Cheesy Grits Soufflé Bake
Grits casserole meets souffle! It’s a puffy, cheesy favorite at the dinner table. Serve with ham for Easter dinner, as part of a spread for brunch, or as a side to any meal. Unlike most souffles, this one is EASY.
I love grits, and this is my favorite way to eat them. It’s like a cross between baked polenta and macaroni and cheese — but with puff power!
Grits casserole was something my mom made when I was growing up. I’m from Ohio, which is not prime grits territory, but my parents were huge grits fans and they always brought some back from summer vacations in South Carolina.
If making a souffle intimidates you, this is the perfect place to start, because it’s not meant to be an impressively fluffy tower. It’s simply a homey casserole given a little lift with egg whites to make it more interesting. The result gives you a symphony of textures: light, dense, gooey, lacy, crisp, cheesy.
WHAT IS GRITS CASSEROLE?
Grits casseroles have been around for ages. There are three versions from the 1950 community cookbook Charleston Receipts (yes, the title is really spelled like that) alone!
They almost always have eggs, and many have cheese, too. In Charleston Receipts, the authors theorize that grits casseroles evolved as a way to use the warm grits left over from the pot after breakfast. A casserole like this is great with ham for dinner, but I also like it with brunch.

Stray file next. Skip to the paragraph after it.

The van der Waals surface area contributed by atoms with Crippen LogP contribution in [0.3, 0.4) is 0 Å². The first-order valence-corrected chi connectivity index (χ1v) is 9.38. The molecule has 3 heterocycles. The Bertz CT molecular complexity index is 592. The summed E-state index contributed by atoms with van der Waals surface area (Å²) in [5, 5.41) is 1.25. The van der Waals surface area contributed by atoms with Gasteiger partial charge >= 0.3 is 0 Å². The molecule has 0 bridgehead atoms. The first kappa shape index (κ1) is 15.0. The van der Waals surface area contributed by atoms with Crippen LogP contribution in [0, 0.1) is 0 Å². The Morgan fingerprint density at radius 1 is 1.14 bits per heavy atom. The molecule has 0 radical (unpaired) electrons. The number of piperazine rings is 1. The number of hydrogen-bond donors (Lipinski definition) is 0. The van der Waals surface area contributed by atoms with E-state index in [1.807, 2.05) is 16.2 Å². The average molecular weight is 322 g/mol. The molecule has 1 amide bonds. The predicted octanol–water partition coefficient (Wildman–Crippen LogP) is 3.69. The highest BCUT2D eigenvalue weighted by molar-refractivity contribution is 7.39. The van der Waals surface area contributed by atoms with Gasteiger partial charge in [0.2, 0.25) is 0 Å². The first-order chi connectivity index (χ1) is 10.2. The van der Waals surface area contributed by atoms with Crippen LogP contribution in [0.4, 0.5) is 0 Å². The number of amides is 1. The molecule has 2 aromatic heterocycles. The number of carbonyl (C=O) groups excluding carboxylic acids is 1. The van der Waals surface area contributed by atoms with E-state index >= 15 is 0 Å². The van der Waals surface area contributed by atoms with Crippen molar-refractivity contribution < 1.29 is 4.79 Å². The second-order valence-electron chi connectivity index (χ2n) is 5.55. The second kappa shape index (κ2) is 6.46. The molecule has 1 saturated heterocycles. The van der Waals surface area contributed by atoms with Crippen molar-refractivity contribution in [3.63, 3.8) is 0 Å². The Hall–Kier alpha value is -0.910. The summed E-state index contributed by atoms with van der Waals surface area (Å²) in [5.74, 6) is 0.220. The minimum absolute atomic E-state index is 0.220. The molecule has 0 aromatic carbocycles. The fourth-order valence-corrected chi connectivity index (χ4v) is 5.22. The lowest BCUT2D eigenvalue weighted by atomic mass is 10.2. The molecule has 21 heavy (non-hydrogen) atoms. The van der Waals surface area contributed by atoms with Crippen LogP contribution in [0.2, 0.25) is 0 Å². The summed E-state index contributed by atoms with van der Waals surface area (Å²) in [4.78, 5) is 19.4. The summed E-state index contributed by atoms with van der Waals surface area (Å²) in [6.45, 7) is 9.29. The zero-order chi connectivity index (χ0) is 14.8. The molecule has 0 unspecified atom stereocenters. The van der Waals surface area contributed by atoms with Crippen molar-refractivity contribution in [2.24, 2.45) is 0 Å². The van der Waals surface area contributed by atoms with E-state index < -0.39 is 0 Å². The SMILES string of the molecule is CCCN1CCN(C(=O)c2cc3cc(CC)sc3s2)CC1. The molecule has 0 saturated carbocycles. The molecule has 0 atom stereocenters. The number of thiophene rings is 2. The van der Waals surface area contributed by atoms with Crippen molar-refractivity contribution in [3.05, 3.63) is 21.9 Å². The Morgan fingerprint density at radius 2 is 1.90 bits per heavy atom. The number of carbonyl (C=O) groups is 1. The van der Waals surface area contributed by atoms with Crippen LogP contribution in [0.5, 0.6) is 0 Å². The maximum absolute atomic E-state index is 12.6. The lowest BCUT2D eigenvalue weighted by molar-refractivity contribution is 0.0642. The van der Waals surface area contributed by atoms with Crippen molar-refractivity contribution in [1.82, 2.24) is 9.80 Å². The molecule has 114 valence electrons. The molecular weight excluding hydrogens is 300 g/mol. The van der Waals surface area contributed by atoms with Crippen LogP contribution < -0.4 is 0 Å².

Probably I’m not the first person to do this, but one day I figured if you’re going to make grits casserole, you might as well beat those egg whites and make it a souffle. Now I don’t do it any other way.
HOW TO MAKE THIS GRITS SOUFFLE BAKE
First, you cook the grits on the stovetop. I like to use yellow grits in this recipe, because the color lets people at the table know there’s cheese involved before you even take a bite.
As they cook, prepare the remaining ingredients: grate the cheese and separate the eggs. Then you beat the egg whites until they are pillowy and dramatically increased in volume.
Next is what seems like the hard part: folding the egg whites into the hot grits. Trust me, it’s not a big deal. Push the egg whites to the side of the bowl, pour the hot cheesy grits next to them, and gently incorporate with a spatula. The bigger the spatula, the less folding it takes, and the less the whites deflate.
If the whites deflate some, who cares—it’s just a casserole, right?
WHAT ARE GRITS?
Grits are ground dried corn. Simple, right? If you’re familiar with polenta, grits are the same thing. (These grits from Arrowhead Mills is a good bet.) Grits are a little more coarse than cornmeal, and can be made from white or yellow corn.
Don’t use quick-cooking grits in this recipe, as they won’t work as well. You can use stone-ground grits, but know they can take a lot longer to cook on the stove, and often they need more liquid. Sometimes you’ll see grits labeled “hominy grits”. Those are grits ground from corn that’s been treated with lye (like pozole or masa harina), and they are fine to use in this recipe.
HOW TO MAKE THIS CASSEROLE AHEAD
This casserole puffs as it bakes, but the puff isn’t dramatic. You can make the casserole in advance, let it cool, cover and refrigerate it, and bake it the next day. It won’t be as puffy, but it’ll make timing the rest of your meal a breeze! You’ll need to add a little baking time, about 20 minutes.
My favorite way to eat this is leftover, cold, and straight from the pan. Refrigerate the leftovers for up to four days. I don’t recommend freezing it.
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